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AFI Women Directors: Meet Michelle Morgan

AFI Women Directors: Meet Michelle Morgan

Michelle Morgan is sick of being just a screenwriter, even though she writes scripts for major studios. Most recently, her screenplay Imogene was brought to life by the talents of Kristen Wiig and Annette Bening. K.I.T. is
Morgan’s directorial debut, and she really wants you to like it. So if you don’t, please just lie and say you do. Thanks. (Sundance)

K.I.T. is playing AFI as a part of the Shorts Program.

Women and Hollywood: Please give us your description of the film playing at AFI.

Michelle Morgan: K.I.T. is a short film which explores the relationship between a neurotic woman and the checkout girl at her neighborhood market. Or more
specifically, whether or not they should try to be friends in the real world.

WaH: What drew you to this story?

MM: Our society puts so much emphasis on being “nice” and I think that kind of messes with our natural instincts. Sometimes being nice isn’t being nice.
It’s just irritating. That’s why I was drawn to this idea of a person desperately trying to be nice and having no clue how annoying she was.

WaH: What was the biggest challenge?

MM: Directing yourself can be easier in some ways, because you don’t have to explain what you want to someone else. But it’s a challenge in a lot of other
ways. The key to it is trust. That was the biggest challenge for me, I think. Trusting myself as a performer, and learning to transition back and forth
between performer and director.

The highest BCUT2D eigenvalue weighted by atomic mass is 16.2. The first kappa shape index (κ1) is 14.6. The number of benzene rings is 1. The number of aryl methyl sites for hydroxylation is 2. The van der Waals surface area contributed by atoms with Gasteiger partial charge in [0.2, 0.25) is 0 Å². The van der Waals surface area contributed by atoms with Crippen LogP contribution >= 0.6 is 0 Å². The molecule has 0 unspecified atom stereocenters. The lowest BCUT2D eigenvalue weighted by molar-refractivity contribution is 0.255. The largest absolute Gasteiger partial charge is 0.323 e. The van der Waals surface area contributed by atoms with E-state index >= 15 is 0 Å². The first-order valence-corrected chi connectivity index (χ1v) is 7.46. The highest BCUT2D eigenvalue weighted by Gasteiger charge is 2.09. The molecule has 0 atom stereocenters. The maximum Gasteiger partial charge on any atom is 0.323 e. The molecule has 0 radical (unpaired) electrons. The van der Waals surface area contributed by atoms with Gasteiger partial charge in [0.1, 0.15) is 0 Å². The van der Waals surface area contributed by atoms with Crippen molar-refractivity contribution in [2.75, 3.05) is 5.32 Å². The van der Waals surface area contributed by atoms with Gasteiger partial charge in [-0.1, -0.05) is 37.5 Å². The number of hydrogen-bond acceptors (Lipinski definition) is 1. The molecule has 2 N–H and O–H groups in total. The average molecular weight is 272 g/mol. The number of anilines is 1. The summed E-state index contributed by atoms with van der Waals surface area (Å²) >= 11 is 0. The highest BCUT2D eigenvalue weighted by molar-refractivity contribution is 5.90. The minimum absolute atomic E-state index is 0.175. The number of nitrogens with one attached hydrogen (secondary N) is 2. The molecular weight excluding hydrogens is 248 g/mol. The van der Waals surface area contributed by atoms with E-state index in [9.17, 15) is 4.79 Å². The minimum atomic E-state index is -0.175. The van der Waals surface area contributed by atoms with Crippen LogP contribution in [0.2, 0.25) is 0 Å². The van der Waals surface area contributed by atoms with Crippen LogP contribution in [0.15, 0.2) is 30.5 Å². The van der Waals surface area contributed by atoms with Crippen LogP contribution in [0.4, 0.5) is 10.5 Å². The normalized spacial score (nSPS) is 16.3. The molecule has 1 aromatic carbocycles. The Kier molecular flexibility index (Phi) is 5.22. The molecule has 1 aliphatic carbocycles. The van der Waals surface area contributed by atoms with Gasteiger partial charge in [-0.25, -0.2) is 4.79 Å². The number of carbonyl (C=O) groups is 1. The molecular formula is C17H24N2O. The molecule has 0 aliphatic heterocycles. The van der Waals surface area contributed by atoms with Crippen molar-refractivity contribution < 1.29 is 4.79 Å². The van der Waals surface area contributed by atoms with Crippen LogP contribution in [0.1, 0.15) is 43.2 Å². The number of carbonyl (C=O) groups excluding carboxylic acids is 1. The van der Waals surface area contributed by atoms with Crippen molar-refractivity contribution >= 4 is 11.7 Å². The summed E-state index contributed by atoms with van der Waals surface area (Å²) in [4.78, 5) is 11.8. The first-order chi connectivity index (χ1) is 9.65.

WaH: What advice do you have for other female directors?

MM: Everyone is insecure when they get started. Don’t think you have to feel super confident in all of your abilities to do this. A little bit of
self-doubt can be helpful, I think. And don’t be afraid to say exactly what you want, ask for help, and admit when you don’t know something.

WaH: What are the biggest challenges and or opportunities for the future with the changing distribution mechanisms for films?

MM: I think it’s such an exciting time for independent film, especially, because the endgame doesn’t have to be X amount of theaters. I see audiences that
are hungry for something a little more homegrown, something interesting and now they have so many more ways to get their fix. It helps put the emphasis
back on why you’re making a film in the first place, I think. There’s less fear when you don’t have to be worried about offending the masses.

WaH: Name your favorite women directed film and why.

MM: Lost in Translation – Sofia Coppola. She’s just so great at capturing a feeling. I love Marie Antoinette as well. The way she layers
the lighting, the music, the costumes…I love getting lost in the world she creates. I really love when the world that’s been created is on equal footing
with the characters. 

I’m also a big fan of Amy Heckerling. Fast Times at Ridgemont High is such an absolute perfect specimen of life at that time,
in that place. She’s able to make things funny, warm, ridiculous and amazingly true all at once

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